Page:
Political possibility is born from cultural ideas and mindsets. As Heather McGee notes in The Sum of Us, “laws are merely expressions of a society’s dominant beliefs. It’s the beliefs that must shift in order for outcomes to change. When policies change in advance of the underlying beliefs, we are often surprised to find the problem still with us.”7
In housing and community development, the stubborn persistence of racial segregation, the yawning wealth gap, and the disproportionate risks faced by specific populations are evidence that, even after decades of policy interventions, racist beliefs continue to shape our systems.8 When communities truly embrace equity, the systems will shift, and the outcomes will change.
That said, we are currently seeing how cultural shifts anchored by local and national social movements calling attention to economic and racial inequity are beginning to reshape housing policies. One of the most recent examples is single-family zoning. Often held as a cornerstone of good neighborhood design, single-family zoning has come under new scrutiny as a policy tool that perpetuates segregation, maintains racial inequality, and drives up housing costs in communities across the country.9
While the work to overturn single-family zoning has largely taken shape in city council halls and at grasstops10 advocacy tables, rising housing costs and expanding wealth gaps have also spawned hundreds of grassroots organizing efforts across the country.11 Today’s grassroots leaders are some of the most powerful housing and community development communication experts in the field. Using targeted messages and powerful messengers, they are reframing the ethos and mythos of the American housing system while building power with people who experience the deepest forms of housing insecurity.
The Moms4Housing movement in Oakland, California, drew a national spotlight on Black mothers fighting against housing insecurity and the harms of rampant speculation in one of the hottest housing markets in the country. Their work led the speculators who owned the property they occupied to sell it to a local land trust. Oakland advocates also secured a commitment from the city to track vacant and foreclosed properties.12
In Kansas City, KC Tenants elevated renters as a powerful constituent base by building power with hundreds of multigenerational, multiracial working-class tenants and tenants with low incomes. The group articulated a comprehensive local housing strategy, which became an organizing tool used to pass a tenant’s bill of rights in 2019 and to lay the groundwork for both short- and long-term policy wins, including funding for the Office of the Tenant Advocate and Housing Trust Fund.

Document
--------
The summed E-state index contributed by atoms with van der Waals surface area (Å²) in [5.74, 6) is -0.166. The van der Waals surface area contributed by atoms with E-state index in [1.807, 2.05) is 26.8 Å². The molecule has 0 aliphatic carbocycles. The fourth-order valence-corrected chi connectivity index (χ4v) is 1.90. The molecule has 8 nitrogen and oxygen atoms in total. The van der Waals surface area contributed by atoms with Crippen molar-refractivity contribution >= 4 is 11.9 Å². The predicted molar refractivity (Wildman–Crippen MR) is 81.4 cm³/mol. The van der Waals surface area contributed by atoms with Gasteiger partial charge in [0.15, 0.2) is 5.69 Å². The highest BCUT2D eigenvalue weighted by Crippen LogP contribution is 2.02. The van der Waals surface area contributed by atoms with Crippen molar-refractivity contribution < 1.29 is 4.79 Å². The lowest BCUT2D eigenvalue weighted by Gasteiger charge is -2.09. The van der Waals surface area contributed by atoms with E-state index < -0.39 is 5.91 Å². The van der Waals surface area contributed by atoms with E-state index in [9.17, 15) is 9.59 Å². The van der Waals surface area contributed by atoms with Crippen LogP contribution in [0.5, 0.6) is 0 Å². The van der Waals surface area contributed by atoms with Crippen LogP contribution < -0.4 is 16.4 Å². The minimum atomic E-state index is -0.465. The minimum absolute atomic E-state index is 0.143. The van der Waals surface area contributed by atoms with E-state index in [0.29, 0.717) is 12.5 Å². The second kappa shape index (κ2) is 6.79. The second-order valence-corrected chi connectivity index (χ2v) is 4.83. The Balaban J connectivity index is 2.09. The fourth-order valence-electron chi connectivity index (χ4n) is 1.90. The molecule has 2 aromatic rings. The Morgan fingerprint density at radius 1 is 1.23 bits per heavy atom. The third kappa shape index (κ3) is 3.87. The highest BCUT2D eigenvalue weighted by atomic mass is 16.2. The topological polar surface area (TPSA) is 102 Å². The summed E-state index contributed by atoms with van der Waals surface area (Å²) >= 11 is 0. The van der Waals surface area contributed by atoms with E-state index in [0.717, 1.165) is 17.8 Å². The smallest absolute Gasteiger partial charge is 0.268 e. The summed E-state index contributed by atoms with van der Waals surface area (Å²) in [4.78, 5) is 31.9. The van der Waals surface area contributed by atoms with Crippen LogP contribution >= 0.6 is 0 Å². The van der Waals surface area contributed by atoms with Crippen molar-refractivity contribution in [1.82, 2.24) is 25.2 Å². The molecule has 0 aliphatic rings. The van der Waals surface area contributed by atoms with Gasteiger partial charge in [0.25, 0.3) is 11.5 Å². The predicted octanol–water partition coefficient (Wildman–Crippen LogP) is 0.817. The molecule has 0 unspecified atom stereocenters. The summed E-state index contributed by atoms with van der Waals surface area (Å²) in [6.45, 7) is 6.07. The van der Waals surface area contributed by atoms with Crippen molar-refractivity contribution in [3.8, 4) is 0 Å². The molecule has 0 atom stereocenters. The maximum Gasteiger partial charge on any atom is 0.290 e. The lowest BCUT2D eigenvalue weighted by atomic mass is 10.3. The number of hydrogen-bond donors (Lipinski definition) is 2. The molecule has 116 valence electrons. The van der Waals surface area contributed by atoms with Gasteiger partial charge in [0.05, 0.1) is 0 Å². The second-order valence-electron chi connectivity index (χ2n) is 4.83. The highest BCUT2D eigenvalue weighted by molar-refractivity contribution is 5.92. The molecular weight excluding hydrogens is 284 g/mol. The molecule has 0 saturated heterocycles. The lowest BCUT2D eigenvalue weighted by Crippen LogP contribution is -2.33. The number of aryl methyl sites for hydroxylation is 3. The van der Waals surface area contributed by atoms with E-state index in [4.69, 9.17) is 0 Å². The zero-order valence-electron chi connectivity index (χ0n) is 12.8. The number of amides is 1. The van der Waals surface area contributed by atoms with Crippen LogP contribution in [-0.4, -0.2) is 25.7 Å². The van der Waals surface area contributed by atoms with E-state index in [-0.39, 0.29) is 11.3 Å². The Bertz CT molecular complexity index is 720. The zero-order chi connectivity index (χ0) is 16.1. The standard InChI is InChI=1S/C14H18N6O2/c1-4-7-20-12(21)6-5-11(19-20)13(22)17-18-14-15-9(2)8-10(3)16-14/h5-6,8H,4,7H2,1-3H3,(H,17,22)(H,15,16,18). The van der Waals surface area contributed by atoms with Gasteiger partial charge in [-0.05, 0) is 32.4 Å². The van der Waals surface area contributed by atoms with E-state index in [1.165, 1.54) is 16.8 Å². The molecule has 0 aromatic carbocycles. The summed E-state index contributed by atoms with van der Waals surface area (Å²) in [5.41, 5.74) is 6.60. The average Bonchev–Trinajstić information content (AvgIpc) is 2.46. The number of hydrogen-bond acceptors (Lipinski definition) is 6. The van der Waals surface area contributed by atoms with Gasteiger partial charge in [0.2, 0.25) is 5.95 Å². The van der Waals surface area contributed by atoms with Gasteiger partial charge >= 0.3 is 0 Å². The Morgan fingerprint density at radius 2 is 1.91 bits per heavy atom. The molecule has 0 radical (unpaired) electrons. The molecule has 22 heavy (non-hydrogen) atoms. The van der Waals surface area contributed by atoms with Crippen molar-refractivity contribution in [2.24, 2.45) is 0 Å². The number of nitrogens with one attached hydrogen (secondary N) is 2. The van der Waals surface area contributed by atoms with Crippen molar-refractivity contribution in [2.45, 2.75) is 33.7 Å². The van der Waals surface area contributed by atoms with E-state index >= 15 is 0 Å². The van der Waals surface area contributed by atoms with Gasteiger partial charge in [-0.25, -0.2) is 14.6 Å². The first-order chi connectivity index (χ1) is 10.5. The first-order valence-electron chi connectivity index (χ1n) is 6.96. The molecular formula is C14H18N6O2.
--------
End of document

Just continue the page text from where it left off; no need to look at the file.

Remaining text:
Philadelphia’s Occupy PHA and LA’s Reclaimers highlighted the injustices of public agencies holding vacant properties while thousands of people faced homelessness in the pandemic. These movements successfully worked with local agencies to convert more than 50 properties into permanent homes for formally homeless people, among other wins.
Cultural strategy isn’t just about educating people, sharing data, or tweaking messages. As Art/Work Practice notes in Cultural Strategy: An Introduction and Primer, “Cultural Strategy is indispensable to social movement building because it creates conditions for sustainable cultural change, and it fortifies social justice interventions with hope, possibility, and imagination. For those communities most impacted by oppression, Cultural Strategy centers a politic of repair, redress, reclamation, healing, and building power…Culture work animates alternate futures for us, making them seem possible and within reach.”13
The goal is to shift cultural narratives to cut a new path. But how do we do that? This section focuses on how to articulate your vision and develop a messaging strategy to build power and shift the way business is done.
Creating a healing culture that’s built to last
Often, the first step in passing legislation or changing a regulation is getting people to engage with your messages, messengers, and stories. No matter its outcome, the culture you create around your work will stick around. Your communications and cultural strategies may be your first and most visible opportunity to create an equity-forward strategy anchored to cultural forms of expression that emphasize dignity, healing, and repair.
All people and places have a culture. Dominant cultures are so ubiquitous that they become the air one breaths, both all-encompassing and invisible. The fields of housing, community development, and investment have cultures and cultural practices that dictate where and how we meet, the language we use, who gets the spotlight, and what we are supposed to value. In some instances, leaning on those cultural practices will productively accelerate our efforts, but sometimes those cultural practices can exacerbate harms by reinforcing tokenization, marginalization, or oppression.
For people who’ve struggled against oppressive systems, developing or maintaining their cultures nurtures dignity in the face of disrespect. Cultural practices can be a well of strength, a way to preserve, what Power California calls the “traditions, belief systems, ways of living and knowing, and crucially…ways of reclaiming, healing, and strengthening under conditions of cultural theft, suppression, and erasure.”
A deep understanding of the cultural language of the place where you are working and its people should inform how you communicate your vision across all messages, messengers, and mediums. Failure to develop that understanding can cause harm and confusion, but a strong cultural strategy can widen your audience, build buy-in, strengthen your resolve, and bring joy and levity to your work.